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How to overwinter berries

September 24, 2019
  • Breakfast
  • Healthy lifestyle
  • Nutrition
How to overwinter berries

Freeze-dried berries at Verival & the best tips for freezing berries at home

We are glad that we don’t always have to comply with the berry season calendar and can enjoy fresh berries all year round in our Mueslis, Crunchys, Granolas and Porridges as there are many different freeze-dried berries in our breakfast products. But what does freeze-dry mean, how does it work and what is the best way to hibernate your berries at home?

Freeze-dried berries at Verival

1. What does “freeze-dried” mean?

Freeze-drying is a gentle method of drying berries. Freshly picked berries are deep-frozen, then placed in a vacuum chamber to draw out the water.

2. How does that work exactly?

A special quality of water is that in a vacuum it transforms directly from a solid, frozen state into a gaseous state in a process of instant sublimation. The intermediate liquid stage is bypassed completely, the advantage being that vitamins, nutrients and colour are retained rather than being washed out. As a result, freeze-dried berries not only keep for a long time, but stay crunchy and retain virtually all their original vitamin and mineral content. When they come into contact with liquid, such as the milk you put on your muesli, the dried berries soak it up and take on a similar shape to fresh berries.

3. How are berries usually dried?

Most other drying processes use heat to dehydrate the berries – but this also destroys the lion’s share of the vitamins. Also, since some residual moisture remains, sugar is often added to prolong the shelf life.  Freeze-dried berries, on the other hand, are full of flavour and require no added sugar – which makes them just perfect for our mueslis!

4. What kind of berries do we freeze-dry?

We freeze-dry the following berries for our mueslis: sour cherries, sweet cherries, strawberries, raspberries, blackberries, blueberries, redcurrants and blackcurrants. You’ll find oodles of delicious freeze-dried berries in our Crunchy Muesli with Berries and our Heritage Grains Muesli with Berries, as well as in our Blackberry Porridge.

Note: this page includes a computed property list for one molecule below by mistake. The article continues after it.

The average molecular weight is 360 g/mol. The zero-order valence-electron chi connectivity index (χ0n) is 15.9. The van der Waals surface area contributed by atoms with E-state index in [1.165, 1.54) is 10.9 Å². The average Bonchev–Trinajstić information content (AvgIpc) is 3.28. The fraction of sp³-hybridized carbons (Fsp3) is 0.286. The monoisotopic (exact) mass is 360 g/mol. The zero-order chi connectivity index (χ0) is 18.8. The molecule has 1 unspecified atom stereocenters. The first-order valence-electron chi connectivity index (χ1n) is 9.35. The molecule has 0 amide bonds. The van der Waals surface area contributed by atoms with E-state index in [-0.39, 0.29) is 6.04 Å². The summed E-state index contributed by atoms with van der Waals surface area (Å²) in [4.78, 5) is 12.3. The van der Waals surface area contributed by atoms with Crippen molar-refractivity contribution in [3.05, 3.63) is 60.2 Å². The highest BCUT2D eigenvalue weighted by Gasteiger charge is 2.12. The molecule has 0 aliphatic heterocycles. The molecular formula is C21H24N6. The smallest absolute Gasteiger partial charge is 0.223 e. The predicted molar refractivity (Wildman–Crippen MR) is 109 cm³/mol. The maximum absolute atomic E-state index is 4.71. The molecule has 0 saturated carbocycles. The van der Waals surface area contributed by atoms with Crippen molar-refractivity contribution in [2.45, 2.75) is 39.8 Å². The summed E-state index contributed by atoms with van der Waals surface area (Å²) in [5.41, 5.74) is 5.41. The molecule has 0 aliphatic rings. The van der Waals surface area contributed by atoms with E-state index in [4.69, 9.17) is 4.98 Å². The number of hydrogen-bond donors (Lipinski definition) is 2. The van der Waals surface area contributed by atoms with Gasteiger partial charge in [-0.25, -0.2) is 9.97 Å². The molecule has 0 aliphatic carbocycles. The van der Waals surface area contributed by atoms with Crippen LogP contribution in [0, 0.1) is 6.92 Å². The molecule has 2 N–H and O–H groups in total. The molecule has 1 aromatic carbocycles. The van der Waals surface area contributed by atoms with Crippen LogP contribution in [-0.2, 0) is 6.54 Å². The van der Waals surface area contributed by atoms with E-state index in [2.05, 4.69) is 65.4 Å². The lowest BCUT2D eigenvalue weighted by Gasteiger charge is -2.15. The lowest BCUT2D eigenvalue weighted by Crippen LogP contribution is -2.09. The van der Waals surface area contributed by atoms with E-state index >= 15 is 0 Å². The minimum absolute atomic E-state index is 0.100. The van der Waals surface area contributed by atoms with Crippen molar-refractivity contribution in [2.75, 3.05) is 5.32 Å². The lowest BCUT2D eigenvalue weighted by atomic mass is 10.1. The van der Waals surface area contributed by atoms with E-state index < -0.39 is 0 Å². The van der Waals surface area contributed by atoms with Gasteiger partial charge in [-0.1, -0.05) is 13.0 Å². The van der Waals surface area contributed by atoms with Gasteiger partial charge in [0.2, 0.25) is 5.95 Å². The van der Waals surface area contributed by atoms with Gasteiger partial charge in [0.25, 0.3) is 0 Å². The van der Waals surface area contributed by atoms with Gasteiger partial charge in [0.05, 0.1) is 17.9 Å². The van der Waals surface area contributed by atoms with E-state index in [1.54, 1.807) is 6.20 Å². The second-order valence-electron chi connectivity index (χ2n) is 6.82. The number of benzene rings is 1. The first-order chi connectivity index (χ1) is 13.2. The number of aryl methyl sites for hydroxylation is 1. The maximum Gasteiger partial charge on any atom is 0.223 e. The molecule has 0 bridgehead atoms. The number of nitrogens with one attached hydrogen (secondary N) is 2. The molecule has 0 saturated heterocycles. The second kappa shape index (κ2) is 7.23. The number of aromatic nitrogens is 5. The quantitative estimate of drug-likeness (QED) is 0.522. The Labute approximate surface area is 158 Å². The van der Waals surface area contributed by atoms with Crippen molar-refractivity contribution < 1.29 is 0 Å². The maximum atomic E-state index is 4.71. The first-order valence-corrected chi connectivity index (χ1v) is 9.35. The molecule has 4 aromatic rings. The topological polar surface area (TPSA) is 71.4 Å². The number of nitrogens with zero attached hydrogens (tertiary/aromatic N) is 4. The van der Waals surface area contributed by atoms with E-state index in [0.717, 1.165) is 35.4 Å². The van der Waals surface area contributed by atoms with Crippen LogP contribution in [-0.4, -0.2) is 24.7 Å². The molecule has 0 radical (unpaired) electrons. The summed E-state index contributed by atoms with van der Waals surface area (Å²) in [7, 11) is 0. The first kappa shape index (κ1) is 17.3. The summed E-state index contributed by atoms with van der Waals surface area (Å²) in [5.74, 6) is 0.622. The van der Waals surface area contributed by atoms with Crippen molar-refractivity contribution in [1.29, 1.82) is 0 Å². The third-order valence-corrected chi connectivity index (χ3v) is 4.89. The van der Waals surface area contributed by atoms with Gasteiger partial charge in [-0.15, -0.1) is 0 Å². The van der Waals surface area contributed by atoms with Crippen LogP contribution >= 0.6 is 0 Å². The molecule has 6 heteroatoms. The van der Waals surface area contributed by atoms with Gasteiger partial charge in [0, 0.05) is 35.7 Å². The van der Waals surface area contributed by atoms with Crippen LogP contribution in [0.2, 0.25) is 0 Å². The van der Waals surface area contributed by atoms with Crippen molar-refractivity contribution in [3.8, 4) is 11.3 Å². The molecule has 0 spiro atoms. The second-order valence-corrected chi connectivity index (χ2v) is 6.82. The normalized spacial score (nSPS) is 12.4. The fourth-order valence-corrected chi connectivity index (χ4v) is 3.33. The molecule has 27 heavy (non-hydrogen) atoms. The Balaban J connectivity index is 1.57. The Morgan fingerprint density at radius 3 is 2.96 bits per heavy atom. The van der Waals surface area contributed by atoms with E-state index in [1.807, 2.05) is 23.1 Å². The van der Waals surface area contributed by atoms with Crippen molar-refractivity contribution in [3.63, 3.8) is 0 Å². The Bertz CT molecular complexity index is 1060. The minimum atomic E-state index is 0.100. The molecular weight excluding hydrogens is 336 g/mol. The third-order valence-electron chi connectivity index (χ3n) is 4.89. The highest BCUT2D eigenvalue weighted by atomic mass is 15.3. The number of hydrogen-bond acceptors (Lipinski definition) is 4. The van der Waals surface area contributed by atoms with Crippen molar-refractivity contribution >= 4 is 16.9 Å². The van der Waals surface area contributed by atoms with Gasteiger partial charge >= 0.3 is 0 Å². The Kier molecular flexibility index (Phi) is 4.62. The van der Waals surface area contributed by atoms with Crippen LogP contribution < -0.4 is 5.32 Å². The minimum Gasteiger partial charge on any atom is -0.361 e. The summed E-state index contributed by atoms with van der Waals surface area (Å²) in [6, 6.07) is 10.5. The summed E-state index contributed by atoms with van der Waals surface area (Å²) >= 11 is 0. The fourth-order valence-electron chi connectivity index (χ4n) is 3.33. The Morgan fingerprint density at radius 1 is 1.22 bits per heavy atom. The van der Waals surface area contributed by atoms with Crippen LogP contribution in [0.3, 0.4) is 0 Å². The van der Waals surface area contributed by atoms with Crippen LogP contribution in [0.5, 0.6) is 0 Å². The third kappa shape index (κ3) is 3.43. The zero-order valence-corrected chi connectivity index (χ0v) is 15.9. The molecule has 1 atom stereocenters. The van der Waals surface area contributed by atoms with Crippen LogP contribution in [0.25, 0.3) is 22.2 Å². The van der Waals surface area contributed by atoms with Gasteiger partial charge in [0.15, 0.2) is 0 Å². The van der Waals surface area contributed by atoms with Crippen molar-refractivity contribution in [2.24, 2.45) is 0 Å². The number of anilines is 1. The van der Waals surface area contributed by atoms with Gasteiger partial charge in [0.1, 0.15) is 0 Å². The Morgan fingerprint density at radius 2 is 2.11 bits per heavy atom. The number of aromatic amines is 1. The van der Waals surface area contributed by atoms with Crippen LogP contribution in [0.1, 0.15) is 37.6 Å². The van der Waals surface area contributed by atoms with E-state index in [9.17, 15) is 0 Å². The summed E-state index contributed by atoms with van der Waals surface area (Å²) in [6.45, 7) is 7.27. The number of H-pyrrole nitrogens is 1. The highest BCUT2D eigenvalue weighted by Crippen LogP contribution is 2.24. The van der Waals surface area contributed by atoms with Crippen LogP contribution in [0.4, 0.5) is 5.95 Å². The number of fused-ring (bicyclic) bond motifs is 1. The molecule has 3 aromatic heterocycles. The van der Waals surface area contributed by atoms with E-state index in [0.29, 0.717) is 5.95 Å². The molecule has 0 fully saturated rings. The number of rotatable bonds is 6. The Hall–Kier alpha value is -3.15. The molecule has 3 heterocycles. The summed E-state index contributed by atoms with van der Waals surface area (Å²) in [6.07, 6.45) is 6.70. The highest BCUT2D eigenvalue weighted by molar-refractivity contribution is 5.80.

How to freeze-dry berries at home

For us there is nothing better than to refine our breakfast with a few fresh berries. So that we don’t miss out on any of the berries, we use our berry calendar for orientation. In order to be able to enjoy berries at home all year round, we have collected some tips for you concerning the freezing of berries. Blueberries, blackberries, raspberries, red and black currants are the best ones for freezing. These and many other berries can also be frozen when they are pureed and can then be used directly for cooking and baking.

When freezing the berries, make sure to process them as quickly as possible. In contrast to other fruits, berries are incapable of post-ripening and therefore there is only a short time in which they can be used. Once frozen, they can be stored frozen for between six and twelve months.

With these three tips freeze-drying becomes really easy:

1. Washing

Carefully wash and drain the berries and remove the stalks and leaves. When washing the berries, be careful not to damage the berries.

2. Freezing

Place the berries individually on a plate, tray or baking tray. Preferably place the berries on a piece of baking paper with a little space between them and place them in the freezer compartment. This prevents the berries from sticking together later, they retain their shape and are easier to portion. After two to three hours you can put the berries together in a container.

If you have little space in the freezer compartment, you can put the berries directly into a container and shake it well every now and then over the next few hours so that they do not freeze together too much.

3. Defrost

To defrost, first put the frozen berries into the fridge, then defrost at room temperature, preferably in a sieve over a bowl.

Our freezer is already filled with the best berries of the season. Whether they will survive more than a few months is another question

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